- Look for the crista ampullaris to identify the utricle
- cupula (not fixed in this slide image) floats in
endolymph above the crista ampullaris
- rotational movement of fluid in semicircular ducts
causes shearing motion on hair cells on crista
ampullaris movement of stereocilia towards
kinocilium depolarization stimulation
Maculae Linear Movement
- 2 maculae: when standing: macula utriculi is
horizontal and macula sacculi is vertical
- an otolithic membrane sits above each macula
- sliding motion of otolithic membrane
movement of stereocilia w.r.t. kinocilium
detection of gravity and linear acceleration (same
mechanism as rotational movement)

Questions
1) Which numbered structure in the is incorrectly paired with its function?
a. #1 sensory receptor
b. #2 vibrates during sounds transmission
c. #3 secrete endolymph
d. #4 seals the endolymphatic compartment
2) The receptor cells in region 1 are involved in _________________ and the receptor cells in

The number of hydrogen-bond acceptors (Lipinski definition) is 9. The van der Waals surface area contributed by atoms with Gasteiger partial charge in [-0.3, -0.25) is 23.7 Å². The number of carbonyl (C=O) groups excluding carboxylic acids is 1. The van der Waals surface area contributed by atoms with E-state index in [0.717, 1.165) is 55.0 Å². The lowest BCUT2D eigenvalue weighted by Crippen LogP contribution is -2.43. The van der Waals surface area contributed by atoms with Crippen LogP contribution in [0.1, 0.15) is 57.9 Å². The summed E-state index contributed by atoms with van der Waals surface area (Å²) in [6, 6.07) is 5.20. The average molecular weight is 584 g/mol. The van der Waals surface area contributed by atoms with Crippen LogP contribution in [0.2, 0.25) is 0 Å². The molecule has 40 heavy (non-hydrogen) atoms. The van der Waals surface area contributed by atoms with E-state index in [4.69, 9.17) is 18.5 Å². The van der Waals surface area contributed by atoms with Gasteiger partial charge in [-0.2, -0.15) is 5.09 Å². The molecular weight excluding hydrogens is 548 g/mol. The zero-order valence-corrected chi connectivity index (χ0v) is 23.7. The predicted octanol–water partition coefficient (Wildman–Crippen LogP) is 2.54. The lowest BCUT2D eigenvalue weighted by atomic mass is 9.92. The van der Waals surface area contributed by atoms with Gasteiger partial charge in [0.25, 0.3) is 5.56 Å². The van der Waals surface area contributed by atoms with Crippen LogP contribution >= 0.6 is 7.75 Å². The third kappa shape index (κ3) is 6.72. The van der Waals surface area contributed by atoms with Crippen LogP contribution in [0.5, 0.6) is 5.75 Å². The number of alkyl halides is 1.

region 2 are involved in _____________.
a. hearing; linear movement
b. angular movement; hearing
c. angular movement; linear movement
d. linear movement; angular movement
3) The receptor cells in this region have:
a. 1 stereocilium and multiple kinocilia
b. 1 stereocilium and 1 kinocilium
c. only stereocilia
d. only 1 kinocilium
e. multiple stereocilia and 1 kinocilium

Answers:
1) C [Organ of Corti]. Endolymph is secreted by the stria vascularis, not the limbus spiralis (#3).
Hair cells (#1) are the sensory receptors for sound; when sound is transmitted from the scala
vestibuli to the scala media, the basilar membrane (#2) vibrates, causing stereocilia on the hair
cell to bend. The apical ends of the phalangeal cells (#4) forms the reticular lamina, which seals
the endolymphatic compartment from the true intracellular spaces of the organ or Corti.
2) C [Utricle]. Region 1 is the crista ampullaris of the semicircular canals, which detects rotational
movement. Region 2 is the macula of the utricle, which detects linear movement.
3) E [Crista ampullaris]. The cells in the crista ampullaris detect movement by the bending of
stereocilia towards or away from a single kinocilium.